Chicago is the third largest city in the United States, with 2 700 000 residents. The racial/ethnic makeup of Chicago in 2010 was 29% Hispanic, 32% non-Hispanic black, and 32% non-Hispanic white. In 2008, there were just under 20 000 deaths in the city.12 Chicago is divided into 77 officially designated community areas, which are the sums of census tracts and have historically been used to examine local variations in health data.
We analyzed death certificates from Illinois Vital Records supplied to us by the Chicago Department of Public Health12 for all deaths to residents of the city of Chicago during the years 2006, 2007, and 2008 (2008 being the most recent year for which data were available). We used data from these years to calculate a 3-year average AASMR. These certificates also contain data on the decedent’s community area of residence at the time of death.
Deaths from stroke were defined to consist of all deaths with an underlying cause coded as I60-I69 under the International Classification of Diseases, 10th Revision. Data for denominators were drawn from the US Census Bureau, 2000 and 2010. Using data from these 2 points, we performed linear interpolation to obtain the denominators for 2006, 2007, and 2008. All mortality rates were age adjusted to the US standard 2000 population.
Two demographic variables were included in the analysis: racial/ethnic makeup and median annual household income of each community area of residence. Data on the race/ethnic-specific populations in each community area were obtained from the US Census Bureau, 2000 and 2010. Linear interpolation was used to calculate the 2006 to 2008 3-year average percentages for each race/ethnic group. Our analysis includes multiple racial/ethnic groups within the city of Chicago: non-Hispanic white (white), non-Hispanic black (black), Hispanic, and the Hispanic subgroups Mexican and Puerto Rican. Data on median household income for each community area were obtained from the American Community Survey, 2010 (5-year estimates for 2006–2010).
For purposes of comparison, we present 3-year average AASMRs at the national level as well. We abstracted numerator data for 2006, 2007, and 2008 from death files obtained from the National Center for Health Statistics13 and used population data from the annual reports to calculate race/ethnic-specific 3-year averages for the United States.14–16
Data were analyzed using SAS version 9.2.17 We calculated the AASMRs for each of the 77 community areas and then correlated these with the race/ethnicity and the median household income of the area. Spearman correlation coefficients were calculated using the SAS procedure PROC CORR. t Tests were used to determine whether the correlation coefficients were statistically significant. Z scores were calculated to test whether the Chicago–US differences in AASMRs were significant and to test whether differences between racial/ethnic groups within Chicago were significant.3 A P value of 0.05 or less was considered statistically significant for all analyses.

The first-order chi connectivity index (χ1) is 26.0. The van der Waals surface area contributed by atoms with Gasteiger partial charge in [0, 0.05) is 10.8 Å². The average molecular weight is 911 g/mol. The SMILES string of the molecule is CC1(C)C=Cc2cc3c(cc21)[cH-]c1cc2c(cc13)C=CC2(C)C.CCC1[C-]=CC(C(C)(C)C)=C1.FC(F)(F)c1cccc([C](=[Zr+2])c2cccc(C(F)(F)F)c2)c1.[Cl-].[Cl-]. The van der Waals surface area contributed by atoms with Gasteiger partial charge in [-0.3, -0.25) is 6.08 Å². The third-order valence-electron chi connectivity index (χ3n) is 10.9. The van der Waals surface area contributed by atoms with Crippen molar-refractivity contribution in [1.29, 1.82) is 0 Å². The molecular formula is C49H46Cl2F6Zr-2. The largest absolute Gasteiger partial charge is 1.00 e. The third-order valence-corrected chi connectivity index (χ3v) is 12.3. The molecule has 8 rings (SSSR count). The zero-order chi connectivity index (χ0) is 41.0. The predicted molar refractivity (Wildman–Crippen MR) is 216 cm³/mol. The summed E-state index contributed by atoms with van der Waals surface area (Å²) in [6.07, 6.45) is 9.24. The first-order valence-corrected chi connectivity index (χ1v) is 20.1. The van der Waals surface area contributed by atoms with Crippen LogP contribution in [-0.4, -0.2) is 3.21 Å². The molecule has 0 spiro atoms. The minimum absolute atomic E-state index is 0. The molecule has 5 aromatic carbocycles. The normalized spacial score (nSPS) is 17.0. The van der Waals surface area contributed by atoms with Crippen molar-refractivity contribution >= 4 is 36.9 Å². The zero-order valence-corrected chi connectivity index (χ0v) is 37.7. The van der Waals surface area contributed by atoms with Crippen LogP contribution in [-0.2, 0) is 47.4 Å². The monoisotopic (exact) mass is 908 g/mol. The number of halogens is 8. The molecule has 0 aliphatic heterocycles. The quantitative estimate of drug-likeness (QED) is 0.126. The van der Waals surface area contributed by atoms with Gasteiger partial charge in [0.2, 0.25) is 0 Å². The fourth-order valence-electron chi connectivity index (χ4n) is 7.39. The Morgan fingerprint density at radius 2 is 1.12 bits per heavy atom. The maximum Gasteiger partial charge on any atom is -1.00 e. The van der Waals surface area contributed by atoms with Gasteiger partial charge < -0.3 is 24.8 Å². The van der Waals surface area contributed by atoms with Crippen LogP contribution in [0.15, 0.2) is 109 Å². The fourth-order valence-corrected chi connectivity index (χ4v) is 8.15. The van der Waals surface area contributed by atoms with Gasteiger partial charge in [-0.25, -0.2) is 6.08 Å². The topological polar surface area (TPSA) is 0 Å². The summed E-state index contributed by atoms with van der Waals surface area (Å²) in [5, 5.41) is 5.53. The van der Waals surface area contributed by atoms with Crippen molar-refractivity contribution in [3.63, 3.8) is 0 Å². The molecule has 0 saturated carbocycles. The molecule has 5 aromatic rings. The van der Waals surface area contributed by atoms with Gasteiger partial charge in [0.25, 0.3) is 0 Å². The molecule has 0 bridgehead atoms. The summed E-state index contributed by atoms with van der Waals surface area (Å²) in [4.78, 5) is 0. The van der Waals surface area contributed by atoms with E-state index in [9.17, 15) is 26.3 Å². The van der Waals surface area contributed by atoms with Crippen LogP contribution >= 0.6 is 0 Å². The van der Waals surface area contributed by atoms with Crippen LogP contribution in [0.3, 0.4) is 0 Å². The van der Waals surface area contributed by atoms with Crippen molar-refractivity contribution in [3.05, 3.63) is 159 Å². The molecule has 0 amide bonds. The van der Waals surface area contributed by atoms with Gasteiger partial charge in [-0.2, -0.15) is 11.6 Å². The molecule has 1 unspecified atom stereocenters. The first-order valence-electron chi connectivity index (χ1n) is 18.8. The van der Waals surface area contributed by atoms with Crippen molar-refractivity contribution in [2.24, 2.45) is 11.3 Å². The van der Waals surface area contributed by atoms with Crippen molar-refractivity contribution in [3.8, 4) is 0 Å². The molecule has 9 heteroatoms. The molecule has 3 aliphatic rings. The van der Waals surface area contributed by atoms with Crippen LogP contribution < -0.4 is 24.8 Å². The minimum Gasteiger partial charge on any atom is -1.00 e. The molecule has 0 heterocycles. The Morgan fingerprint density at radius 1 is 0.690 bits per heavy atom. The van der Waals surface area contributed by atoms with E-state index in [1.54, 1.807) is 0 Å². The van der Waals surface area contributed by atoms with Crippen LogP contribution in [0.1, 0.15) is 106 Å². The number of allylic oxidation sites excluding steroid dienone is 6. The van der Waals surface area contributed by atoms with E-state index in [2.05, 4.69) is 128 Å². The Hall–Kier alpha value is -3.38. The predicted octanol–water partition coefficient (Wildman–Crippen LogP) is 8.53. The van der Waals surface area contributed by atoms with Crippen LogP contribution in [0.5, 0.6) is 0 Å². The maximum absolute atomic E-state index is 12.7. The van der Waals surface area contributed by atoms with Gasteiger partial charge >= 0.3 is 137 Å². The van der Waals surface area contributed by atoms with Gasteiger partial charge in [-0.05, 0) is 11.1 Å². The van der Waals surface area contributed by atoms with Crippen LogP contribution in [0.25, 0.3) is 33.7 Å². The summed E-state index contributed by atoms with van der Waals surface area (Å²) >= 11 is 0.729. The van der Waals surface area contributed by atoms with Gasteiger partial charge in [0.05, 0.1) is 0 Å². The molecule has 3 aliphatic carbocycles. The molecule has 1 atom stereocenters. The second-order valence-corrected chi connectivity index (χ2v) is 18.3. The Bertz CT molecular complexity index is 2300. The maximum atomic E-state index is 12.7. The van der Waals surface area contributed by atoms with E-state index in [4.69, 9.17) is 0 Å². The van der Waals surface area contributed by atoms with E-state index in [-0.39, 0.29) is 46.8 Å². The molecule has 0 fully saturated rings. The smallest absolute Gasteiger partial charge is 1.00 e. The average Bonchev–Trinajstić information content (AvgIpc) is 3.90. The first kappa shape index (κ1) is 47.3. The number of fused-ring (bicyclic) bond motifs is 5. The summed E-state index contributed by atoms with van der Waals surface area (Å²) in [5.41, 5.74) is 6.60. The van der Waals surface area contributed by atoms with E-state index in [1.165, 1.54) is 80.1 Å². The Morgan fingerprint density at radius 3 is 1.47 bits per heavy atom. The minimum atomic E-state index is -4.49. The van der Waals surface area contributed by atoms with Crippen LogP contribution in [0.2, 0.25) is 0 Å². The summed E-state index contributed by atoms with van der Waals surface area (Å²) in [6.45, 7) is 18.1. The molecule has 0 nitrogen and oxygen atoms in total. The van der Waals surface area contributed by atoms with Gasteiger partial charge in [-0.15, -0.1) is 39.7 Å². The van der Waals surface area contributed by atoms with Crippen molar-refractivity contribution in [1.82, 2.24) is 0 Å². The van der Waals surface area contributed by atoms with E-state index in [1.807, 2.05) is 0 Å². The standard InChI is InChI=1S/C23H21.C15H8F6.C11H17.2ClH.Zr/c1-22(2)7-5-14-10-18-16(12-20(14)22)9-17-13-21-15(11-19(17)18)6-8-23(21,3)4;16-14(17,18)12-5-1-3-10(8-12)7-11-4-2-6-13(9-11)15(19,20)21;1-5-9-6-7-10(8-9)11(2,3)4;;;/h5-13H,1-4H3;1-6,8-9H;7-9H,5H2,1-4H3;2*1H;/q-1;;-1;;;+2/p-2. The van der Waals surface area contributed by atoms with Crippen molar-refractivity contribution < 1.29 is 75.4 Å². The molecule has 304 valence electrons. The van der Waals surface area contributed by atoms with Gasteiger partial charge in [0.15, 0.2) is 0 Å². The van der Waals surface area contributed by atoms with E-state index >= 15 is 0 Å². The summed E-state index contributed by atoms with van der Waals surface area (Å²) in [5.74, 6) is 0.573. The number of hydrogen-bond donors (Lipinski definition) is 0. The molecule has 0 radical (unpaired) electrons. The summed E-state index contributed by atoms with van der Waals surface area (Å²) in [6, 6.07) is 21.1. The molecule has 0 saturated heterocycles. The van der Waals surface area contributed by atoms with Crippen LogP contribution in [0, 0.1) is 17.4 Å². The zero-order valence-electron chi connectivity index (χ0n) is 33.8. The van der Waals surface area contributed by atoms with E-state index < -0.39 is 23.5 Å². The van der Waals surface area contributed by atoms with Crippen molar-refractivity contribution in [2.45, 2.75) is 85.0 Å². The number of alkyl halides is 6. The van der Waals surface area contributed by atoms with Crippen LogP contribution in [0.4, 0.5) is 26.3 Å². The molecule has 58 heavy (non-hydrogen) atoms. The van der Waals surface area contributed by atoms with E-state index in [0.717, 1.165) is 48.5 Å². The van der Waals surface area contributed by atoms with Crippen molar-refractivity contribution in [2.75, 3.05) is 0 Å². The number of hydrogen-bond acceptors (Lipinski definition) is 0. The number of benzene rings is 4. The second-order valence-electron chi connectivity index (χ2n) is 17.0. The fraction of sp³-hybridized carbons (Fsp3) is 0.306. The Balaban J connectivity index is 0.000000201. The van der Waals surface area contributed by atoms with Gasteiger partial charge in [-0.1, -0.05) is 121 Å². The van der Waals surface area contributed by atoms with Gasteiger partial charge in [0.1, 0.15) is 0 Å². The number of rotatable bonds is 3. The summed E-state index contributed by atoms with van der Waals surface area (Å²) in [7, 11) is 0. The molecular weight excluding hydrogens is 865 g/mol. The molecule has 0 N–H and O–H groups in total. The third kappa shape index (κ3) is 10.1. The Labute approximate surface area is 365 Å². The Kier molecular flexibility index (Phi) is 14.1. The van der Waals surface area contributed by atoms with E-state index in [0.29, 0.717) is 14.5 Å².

Table 1 displays the AASMRs for Chicago and the United States, in total and by race and ethnicity for the years 2006 to 2008 (3-year averages). The AASMR for Chicago was 44.9 per 100 000 population, significantly higher than the national rate of 42.2 (P<0.001). Nationally, as well as in Chicago, the highest AASMRs were found among blacks (60.9 and 57.0, respectively), whose rates were significantly higher than their white and Hispanic, including Mexican and Puerto Rican, counterparts in Chicago (37.8, 32.1, 30.4, and 40.1, respectively).
To gain further insight into these race/ethnic differences in AASMRs, we also calculated these rates at the community area level. Table 2 displays AASMRs, ranked from highest to lowest, along with the racial/ethnic makeup and annual household income for each of the 77 community areas in Chicago. The Figure displays a map of these community areas with light to dark shading for lowest to highest AASMRs. The AASMR ranged from a low of 23.2 to a high of 124.0. The community areas with the highest AASMRS (those in the 4th quartile) were overwhelmingly located on the west and south sides of the city and had predominantly black populations.